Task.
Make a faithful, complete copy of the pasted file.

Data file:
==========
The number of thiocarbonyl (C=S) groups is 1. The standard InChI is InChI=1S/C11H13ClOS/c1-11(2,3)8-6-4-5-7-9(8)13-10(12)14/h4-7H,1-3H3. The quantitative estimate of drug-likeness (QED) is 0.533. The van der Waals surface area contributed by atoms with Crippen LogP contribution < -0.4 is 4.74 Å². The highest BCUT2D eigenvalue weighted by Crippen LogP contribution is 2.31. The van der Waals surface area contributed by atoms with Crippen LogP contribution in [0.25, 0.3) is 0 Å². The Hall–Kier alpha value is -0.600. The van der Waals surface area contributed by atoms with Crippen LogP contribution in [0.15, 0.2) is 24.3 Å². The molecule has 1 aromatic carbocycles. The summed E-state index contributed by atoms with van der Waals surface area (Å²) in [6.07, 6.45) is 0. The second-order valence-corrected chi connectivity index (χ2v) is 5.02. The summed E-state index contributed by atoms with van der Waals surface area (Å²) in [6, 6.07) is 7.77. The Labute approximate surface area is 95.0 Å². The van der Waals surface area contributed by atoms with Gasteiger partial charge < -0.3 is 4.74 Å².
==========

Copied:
The number of thiocarbonyl (C=S) groups is 1. The standard InChI is InChI=1S/C11H13ClOS/c1-11(2,3)8-6-4-5-7-9(8)13-10(12)14/h4-7H,1-3H3. The quantitative estimate of drug-likeness (QED) is 0.533. The van der Waals surface area contributed by atoms with Crippen LogP contribution < -0.4 is 4.74 Å². The highest BCUT2D eigenvalue weighted by Crippen LogP contribution is 2.31. The van der Waals surface area contributed by atoms with Crippen LogP contribution in [0.25, 0.3) is 0 Å². The Hall–Kier alpha value is -0.600. The van der Waals surface area contributed by atoms with Crippen LogP contribution in [0.15, 0.2) is 24.3 Å². The molecule has 1 aromatic carbocycles. The summed E-state index contributed by atoms with van der Waals surface area (Å²) in [6.07, 6.45) is 0. The second-order valence-corrected chi connectivity index (χ2v) is 5.02. The summed E-state index contributed by atoms with van der Waals surface area (Å²) in [6, 6.07) is 7.77. The Labute approximate surface area is 95.0 Å². The van der Waals surface area contributed by atoms with Gasteiger partial charge < -0.3 is 4.74 Å².